6. I am going to have a go and see what happens. I think I will only regret it otherwise. Jobs are sparse in every sector at the moment so Il be lucky to find a job anywhere. Going to look into a TA role first off or LSA however apart from a degree and some experience I don't have the qualifications they ask for. Is it worth getting those first?
  7. Hi Teacher_Jen, it's a good idea to try and get a TA job, that'll give you a good idea of what's to come on the PGCE.
    I've just qualified from a PGCE and I'm now jobhunting. I was hopeful that some supply would pick up, but nothings come through yet.
    It was a fantastic year, a bloody hard one, but I really enjoyed it. If you don't mind hard work then getting to know the children is well worth it. Time management does come into it, I didn't have any evenings as they were spent planning for the next day/marking.etc til about 9pm. I usually managed to have one day off at the weekend, my partner was very supportive during this and still is financially fortunately.
    It's so furstrating not to be able to work now, and it's not just me - there's a lot of us NQT's going round the local schools on visits. And your comment about lots of schools being near you - (I live in a city) dosn't mean that they have as many jobs as there are applicants. Sorry to put a downer on it, just be prepared for the employment afterwards. School budgets are tight and most are offering temporary positions until they are more secure. Aside from that, go for it!
  8. Many people are saying get a TA role first but does that mean getting those qualifications then a few years later getting a pgce? I would love to but it all costs money :(
  9. rach1968

    rach1968 New commenter

    I didn't do a TA role first - just volunteered for a few weeks then applied. Worked fine.
  10. Hi everyone,
    Thank you for all your helpful comments, negative and positive.
    I just thought I would let you all know that my placement went very well yesterday. I was thrown in pretty much at the deep end. The teacher was lovely and kept thanking me for being there. When I arrived she introduced me to the children and I came outside with her to bring them in after their lunchtime.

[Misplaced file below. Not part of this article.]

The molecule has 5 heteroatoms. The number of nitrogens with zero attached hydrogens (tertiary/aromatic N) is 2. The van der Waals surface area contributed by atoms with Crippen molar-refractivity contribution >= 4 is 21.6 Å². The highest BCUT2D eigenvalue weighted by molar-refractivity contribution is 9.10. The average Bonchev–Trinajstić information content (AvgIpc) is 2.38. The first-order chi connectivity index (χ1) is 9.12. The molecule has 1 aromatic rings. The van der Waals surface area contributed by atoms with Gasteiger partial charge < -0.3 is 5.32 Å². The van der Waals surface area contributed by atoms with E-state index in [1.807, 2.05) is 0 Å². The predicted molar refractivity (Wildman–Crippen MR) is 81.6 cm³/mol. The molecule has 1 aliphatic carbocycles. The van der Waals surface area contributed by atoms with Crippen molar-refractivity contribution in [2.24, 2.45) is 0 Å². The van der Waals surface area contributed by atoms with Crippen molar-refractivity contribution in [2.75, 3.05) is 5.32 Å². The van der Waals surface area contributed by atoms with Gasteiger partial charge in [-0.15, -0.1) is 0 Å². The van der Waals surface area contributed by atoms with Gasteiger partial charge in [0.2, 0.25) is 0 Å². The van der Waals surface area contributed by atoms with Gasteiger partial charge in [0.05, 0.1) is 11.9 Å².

I was placed on a table with children who usually struggled with the basics, including a deaf boy who couldn't speak much english. I helped each child with their handwriting and also had quiet reading time with two pupils - listening to them reading and even writing notes on their progression record for the teacher! It was very exciting and enjoyable.
    I can't wait for next week and I may also be getting some more work in my old primary school too! Voluntary again of course but still helpful towards my application.
    Even being in the classroom for one day made me realise this is what I want to do - whether I need to start as an LSA/TA or not. Just listening to the children read was a joy and comments and banter between teacher and pupils.
    Equally, it does look like hard work but the day went very quickly indeed and it beats standing around in retail for 6 hours behind a till hands down. The most interesting thing I say there is: "would you like a carrier bag?" not at all taxing! And as to the work load, I'm actually looking forward to it!
    I think every training programme/placement is difficult. I think myself lucky I won't be working full-time. Currently somebody I know is completing a master's degree in Maths and also holds down a full time finance admin job. Another friend who has been a qualified nurse for two years now spent her student nurse years writing essays, doing observations, shadowing and partaking in placements - one of the worst being in a&e when a group of young people came in after crashing a car into a wall (she had nightmares for months afterwards). Everything is difficult but everything is also what you make it in my opinion. I think myself lucky I don't have to do night shifts and will finish the day at around 4pm and then can hopefully carry on my work and planning at home or in the classroom.